i'm going to confess something to you, and it isn't pretty. it feels very unpretty. i'm lazy. while in theory i can identify several causes to which i'd give my time and energy, i honestly don't get off my ass all that much. i don't even donate all that often. and that takes, what, all of 2 minutes? write a check, put it in an envelope, drop it in the mail. that's a phenomenally small exertion. and yet i don't do it. why? because i'm lazy. it just doesn't occur to me to make the effort. you could say that it also requires not just effort, but an above average generosity of spirit. i'm not buying that. color me idealistic, but i truly think that we all inherently want to do good. how can you not want to help other people? so it's not a question, for me, of how generous one might be. it's a question of choosing to harness your energy to make that difference.
and while we're on the confessional track, i have some blocks about dealing with people. [self: oh, stop sugarcoating it. me: fine.] i am uncomfortable around people with disabilities, elderly people, and those with whom i have a hard time communicating for reasons of language or intelligence. there you have it. it doesn't seem right to say that. but it's true. i feel like i should learn a second language, volunteer to read to people at nursing homes, be a Big Sister, learn how to get over the distress of talking to someone with a physical or mental disability - because they are all human, and to be uncomfortable with them seems to be saying that they are less than that. i feel small and mean when confronted with my dis-ease in this arena. i think i should change, but i'm not sure if i will. i'm not sure if i can stretch myself in that way.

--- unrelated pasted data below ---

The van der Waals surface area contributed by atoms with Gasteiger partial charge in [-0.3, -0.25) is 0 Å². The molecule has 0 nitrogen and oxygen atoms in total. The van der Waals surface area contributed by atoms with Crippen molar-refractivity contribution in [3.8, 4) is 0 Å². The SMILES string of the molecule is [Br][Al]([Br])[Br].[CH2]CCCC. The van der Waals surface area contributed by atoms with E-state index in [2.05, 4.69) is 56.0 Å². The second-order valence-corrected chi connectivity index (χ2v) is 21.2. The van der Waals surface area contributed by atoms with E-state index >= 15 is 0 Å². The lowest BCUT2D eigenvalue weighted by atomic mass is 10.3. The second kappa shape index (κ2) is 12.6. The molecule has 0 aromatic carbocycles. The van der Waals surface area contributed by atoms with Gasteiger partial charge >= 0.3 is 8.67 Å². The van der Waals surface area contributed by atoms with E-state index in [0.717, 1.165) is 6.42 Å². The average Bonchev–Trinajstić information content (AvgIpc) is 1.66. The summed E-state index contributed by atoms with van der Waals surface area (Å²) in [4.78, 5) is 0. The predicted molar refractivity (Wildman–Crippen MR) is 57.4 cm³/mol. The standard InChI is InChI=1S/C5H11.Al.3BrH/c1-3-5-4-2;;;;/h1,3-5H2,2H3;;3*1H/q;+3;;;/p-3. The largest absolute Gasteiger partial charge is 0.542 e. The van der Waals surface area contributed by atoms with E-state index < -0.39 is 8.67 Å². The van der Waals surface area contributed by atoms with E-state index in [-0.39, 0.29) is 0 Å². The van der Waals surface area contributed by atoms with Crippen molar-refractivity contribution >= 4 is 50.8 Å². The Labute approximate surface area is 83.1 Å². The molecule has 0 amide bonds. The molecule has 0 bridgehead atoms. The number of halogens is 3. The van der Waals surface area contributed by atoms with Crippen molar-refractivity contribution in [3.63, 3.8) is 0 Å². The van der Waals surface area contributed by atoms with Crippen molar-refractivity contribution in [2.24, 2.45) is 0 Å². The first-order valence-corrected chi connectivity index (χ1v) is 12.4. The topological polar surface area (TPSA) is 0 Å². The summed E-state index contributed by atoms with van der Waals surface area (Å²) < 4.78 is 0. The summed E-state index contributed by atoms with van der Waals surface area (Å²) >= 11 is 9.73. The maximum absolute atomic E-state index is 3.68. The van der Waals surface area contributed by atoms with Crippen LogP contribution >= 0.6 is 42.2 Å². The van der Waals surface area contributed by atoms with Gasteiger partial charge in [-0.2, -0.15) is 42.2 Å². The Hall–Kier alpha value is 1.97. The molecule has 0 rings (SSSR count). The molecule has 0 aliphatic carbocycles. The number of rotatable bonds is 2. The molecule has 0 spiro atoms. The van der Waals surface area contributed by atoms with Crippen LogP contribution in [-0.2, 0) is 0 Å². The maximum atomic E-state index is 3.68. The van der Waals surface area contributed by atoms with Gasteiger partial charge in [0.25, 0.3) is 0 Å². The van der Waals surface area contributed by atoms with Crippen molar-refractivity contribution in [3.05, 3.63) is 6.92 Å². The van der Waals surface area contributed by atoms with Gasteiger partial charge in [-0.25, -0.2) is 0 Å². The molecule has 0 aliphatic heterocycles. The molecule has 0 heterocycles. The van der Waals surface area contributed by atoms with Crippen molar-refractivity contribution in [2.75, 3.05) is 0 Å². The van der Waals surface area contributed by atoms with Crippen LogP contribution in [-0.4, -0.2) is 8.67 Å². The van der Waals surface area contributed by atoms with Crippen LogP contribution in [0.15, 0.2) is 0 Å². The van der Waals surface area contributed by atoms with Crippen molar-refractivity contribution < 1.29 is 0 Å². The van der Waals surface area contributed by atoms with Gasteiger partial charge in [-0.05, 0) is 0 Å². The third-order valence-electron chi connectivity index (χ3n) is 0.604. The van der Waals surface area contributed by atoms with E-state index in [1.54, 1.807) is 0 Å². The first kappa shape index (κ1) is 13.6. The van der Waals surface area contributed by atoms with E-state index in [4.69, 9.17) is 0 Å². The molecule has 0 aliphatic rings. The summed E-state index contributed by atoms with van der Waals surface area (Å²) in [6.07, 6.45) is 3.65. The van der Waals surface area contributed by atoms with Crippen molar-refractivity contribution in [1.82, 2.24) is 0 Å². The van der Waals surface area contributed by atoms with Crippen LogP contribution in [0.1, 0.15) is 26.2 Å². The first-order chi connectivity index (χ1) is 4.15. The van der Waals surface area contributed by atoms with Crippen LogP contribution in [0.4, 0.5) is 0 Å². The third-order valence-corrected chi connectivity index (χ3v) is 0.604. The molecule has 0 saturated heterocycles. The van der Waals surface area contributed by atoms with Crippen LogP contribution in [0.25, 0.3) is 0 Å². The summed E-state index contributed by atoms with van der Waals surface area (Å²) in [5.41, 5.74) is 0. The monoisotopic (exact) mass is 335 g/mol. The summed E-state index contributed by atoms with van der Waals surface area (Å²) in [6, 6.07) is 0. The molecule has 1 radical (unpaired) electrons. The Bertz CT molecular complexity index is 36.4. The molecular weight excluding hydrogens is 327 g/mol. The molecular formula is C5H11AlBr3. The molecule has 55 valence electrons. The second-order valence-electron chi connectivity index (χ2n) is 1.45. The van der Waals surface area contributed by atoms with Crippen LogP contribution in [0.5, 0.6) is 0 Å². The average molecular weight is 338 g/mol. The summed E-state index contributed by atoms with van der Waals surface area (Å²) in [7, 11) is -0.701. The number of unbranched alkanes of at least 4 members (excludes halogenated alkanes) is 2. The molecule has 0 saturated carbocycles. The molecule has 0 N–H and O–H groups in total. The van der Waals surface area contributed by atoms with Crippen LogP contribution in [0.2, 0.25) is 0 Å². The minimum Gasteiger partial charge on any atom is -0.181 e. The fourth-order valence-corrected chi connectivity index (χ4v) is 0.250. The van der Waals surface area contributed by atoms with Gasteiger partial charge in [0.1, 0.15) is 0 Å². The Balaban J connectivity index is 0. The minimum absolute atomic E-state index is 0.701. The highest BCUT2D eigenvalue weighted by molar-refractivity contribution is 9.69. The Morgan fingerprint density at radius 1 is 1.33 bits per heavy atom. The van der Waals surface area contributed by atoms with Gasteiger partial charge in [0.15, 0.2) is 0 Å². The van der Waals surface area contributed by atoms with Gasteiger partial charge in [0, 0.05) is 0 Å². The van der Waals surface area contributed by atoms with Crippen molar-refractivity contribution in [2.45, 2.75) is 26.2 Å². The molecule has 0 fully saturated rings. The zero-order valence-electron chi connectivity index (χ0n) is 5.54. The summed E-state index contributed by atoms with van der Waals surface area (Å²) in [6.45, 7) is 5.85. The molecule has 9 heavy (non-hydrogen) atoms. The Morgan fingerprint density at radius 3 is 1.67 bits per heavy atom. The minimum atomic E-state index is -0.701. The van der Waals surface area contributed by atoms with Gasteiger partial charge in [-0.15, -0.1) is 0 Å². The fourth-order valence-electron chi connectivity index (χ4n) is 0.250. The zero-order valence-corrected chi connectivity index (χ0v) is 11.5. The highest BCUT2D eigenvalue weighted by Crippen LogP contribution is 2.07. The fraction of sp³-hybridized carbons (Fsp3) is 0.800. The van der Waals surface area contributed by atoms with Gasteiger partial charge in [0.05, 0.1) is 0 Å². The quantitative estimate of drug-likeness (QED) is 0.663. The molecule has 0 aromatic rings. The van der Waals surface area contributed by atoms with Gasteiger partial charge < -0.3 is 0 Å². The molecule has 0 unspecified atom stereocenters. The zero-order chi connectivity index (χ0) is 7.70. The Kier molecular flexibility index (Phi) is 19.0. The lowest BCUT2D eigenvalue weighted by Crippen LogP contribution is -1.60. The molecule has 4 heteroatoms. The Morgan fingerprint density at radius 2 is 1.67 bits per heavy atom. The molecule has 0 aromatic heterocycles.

so what do i take from this little bout of confession? some causes are off the list because i don't know if i'm capable of growing in some directions. i will probably never volunteer for a nursing home or work with the disabled. other causes are off the list because they don't make me mad enough to get motivated. interestingly, environmental and animal rights causes also appear to be right off the list; so far, i've only mentioned human rights causes. well, alright, that narrows it down a little, anyway. that gets me a bit closer to an answer.
there's a theme slowly emerging here... my high-minded ideals are in violent opposition to the muddy realities of a life lived. more specifically, in rereading the question, i realized that the 'actions recognized' bit threw me a little. at first, i thought - well, being part of a collective effort is fine, because i wouldn't be in it for the gold stars. idealistically, it seems that doing good should be a selfless act. but really, who am i kidding? we all want to be appreciated. human nature at its finest, my friends. doesn't your day go a little more smoothly when someone thanks you? doesn't matter what motivates them - maybe you held a door open, or finished a huge project at work, or found a thoughtful gift, or just made them laugh. that act of giving back by saying thank you says that someone has been touched by your actions. and that feels good. so, do i want to do it for others, or for myself? if it ends up helping others, does it matter what the motivation is? maybe wanting to be thanked, and see the impact you've made is alright.
maybe, really, i want to do good on a personal level, and raise a happy child.